Nobel Peace Laureate Shirin Ebadi and nine human and labour rights organizations today expressed dismay at parliamentary proceedings in Iran which look set to pass into law a bill which appears intended to wipe out independent civil society in the country, in violation of international standards on freedom of association and assembly, which Iran is obliged to uphold.
The nine - a mix of international and Iranian organizations - Amnesty International, Arseh Sevom, Education International (EI), Hivos, Human Rights Watch, the International Federation for Human Rights (FIDH) and the World Organisation Against Torture (OMCT), in the framework of their joint programme, the Observatory for the Protection of Human Rights Defenders, FIDH’s affiliate the Iranian League for the Defence of Human Rights, and the International Campaign for Human Rights in Iran – along with Shirin Ebadi called on members of Iran’s parliament to reject the draft law.
The Bill on the Establishment and Supervision of NGOs is undergoing a final reading in the Islamic Consultative Assembly, Iran’s parliament. Despite vigorous opposition from civil society organizations in the country, which would significantly be affected by the law, key provisions which will severely limit the independence of civil society organizations have already been passed by the parliament.
Civil society organizations affected by the law range from human rights, environmental and women’s organizations, through charities and organizations for the disabled, to employers’ and professional associations such as Teachers’ Associations. Political parties, trade unions and the Bar Association are regulated by different laws in Iran.
“Despite the fact that Article 26 of the Iranian Constitution permits the formation of associations, we have already seen how the heavy hand of the authorities has cracked down on NGOs engaged in human rights work and capacity building,” said Shirin Ebadi. “For example, the office of the Centre for Human Rights Defenders, which I co-founded, was shut down illegally, with impunity, in 2008 and remains closed. Now the authorities are seeking to ensure that no organization exists which can challenge their view of society in any way – including by prohibiting scrutiny of the conduct, and misconduct, of government officials”.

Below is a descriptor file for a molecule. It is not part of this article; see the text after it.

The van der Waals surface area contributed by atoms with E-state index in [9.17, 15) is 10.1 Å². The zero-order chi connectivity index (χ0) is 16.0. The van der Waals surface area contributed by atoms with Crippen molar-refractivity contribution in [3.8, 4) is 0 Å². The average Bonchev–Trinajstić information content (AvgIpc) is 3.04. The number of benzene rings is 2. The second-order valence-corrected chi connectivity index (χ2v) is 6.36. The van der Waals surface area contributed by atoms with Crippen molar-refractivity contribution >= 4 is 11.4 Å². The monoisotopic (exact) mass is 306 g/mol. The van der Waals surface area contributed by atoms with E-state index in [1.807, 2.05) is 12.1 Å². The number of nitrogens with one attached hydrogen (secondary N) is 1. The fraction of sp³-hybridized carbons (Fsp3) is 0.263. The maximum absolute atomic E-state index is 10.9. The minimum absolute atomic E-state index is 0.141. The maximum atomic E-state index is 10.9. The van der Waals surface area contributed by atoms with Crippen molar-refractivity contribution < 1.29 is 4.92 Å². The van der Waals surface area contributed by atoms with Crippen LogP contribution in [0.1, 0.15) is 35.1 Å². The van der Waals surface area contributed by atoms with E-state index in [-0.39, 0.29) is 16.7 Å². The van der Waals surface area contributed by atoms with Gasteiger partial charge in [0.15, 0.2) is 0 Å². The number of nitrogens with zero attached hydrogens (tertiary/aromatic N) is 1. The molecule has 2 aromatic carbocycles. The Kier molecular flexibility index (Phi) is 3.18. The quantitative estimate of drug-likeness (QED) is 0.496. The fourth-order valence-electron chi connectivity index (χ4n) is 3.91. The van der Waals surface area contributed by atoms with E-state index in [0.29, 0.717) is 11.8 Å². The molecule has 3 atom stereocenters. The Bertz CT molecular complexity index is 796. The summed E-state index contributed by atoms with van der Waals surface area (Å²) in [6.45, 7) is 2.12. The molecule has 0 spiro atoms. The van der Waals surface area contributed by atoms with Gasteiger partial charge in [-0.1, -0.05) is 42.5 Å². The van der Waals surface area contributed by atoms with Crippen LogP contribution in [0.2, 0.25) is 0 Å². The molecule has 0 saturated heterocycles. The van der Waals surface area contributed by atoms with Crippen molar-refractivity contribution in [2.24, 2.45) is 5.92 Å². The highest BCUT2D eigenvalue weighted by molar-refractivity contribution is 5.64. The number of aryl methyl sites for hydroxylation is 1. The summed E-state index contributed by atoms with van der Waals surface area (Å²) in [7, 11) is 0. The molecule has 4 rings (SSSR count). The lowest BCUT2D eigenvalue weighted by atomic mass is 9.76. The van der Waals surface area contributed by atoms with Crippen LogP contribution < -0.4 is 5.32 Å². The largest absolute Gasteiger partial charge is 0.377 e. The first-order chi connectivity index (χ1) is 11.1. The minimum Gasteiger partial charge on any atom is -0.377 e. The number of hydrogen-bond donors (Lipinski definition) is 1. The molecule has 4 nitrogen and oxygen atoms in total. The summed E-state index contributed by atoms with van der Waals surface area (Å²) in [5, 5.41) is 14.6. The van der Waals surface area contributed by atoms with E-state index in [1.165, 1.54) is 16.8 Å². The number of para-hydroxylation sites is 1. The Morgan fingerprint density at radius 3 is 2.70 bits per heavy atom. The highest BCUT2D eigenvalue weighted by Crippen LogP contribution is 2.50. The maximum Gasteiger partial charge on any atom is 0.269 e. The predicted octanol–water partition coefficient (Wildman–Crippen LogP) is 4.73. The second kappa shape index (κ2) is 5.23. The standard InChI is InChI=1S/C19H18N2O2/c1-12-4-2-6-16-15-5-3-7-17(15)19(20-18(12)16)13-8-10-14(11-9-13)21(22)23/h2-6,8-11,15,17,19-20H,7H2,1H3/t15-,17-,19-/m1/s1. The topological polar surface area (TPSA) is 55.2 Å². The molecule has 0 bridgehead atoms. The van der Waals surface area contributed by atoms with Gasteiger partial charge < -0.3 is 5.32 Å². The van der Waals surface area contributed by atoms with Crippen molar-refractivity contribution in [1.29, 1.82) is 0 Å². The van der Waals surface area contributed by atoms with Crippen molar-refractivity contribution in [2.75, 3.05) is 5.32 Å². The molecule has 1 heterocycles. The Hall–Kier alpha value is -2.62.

Among the articles of the draft bill passed in recent days is Article 6, which provides for the formation of a Supreme Committee Supervising NGO Activities, a body with no accountability to the public. This is to be chaired by the Interior Ministry and will include representatives from the Intelligence Ministry, the police, the Basij, the Revolutionary Guards Corps, and the Foreign Ministry, among others, but will have only one member representing NGOs’ interests. The committee will be empowered to issue and revoke registration permits for all NGOs, and have ultimate authority over their boards of directors.
Despite opposition from some MPs, Article 12 (d) of the draft law was also passed; this requires that demonstrations must be “non-political” and will only be permitted if authorised by the Supreme Committee. As recent history shows, the Iranian authorities do not grant permission for demonstrations that are critical of official policies. Another article that would have provided for government assistance to NGOs was not passed.
The nine organizations and Shirin Ebadi expressed particular concern about two notes to Article 12 that have been approved by Parliament. These prohibit all contact with international organizations without prior permission, including membership in international organizations, participating in training sessions or meetings abroad, signing contracts or memoranda of understanding and receiving funds or other aid from international organizations. Some MPs had also called for these notes to be removed.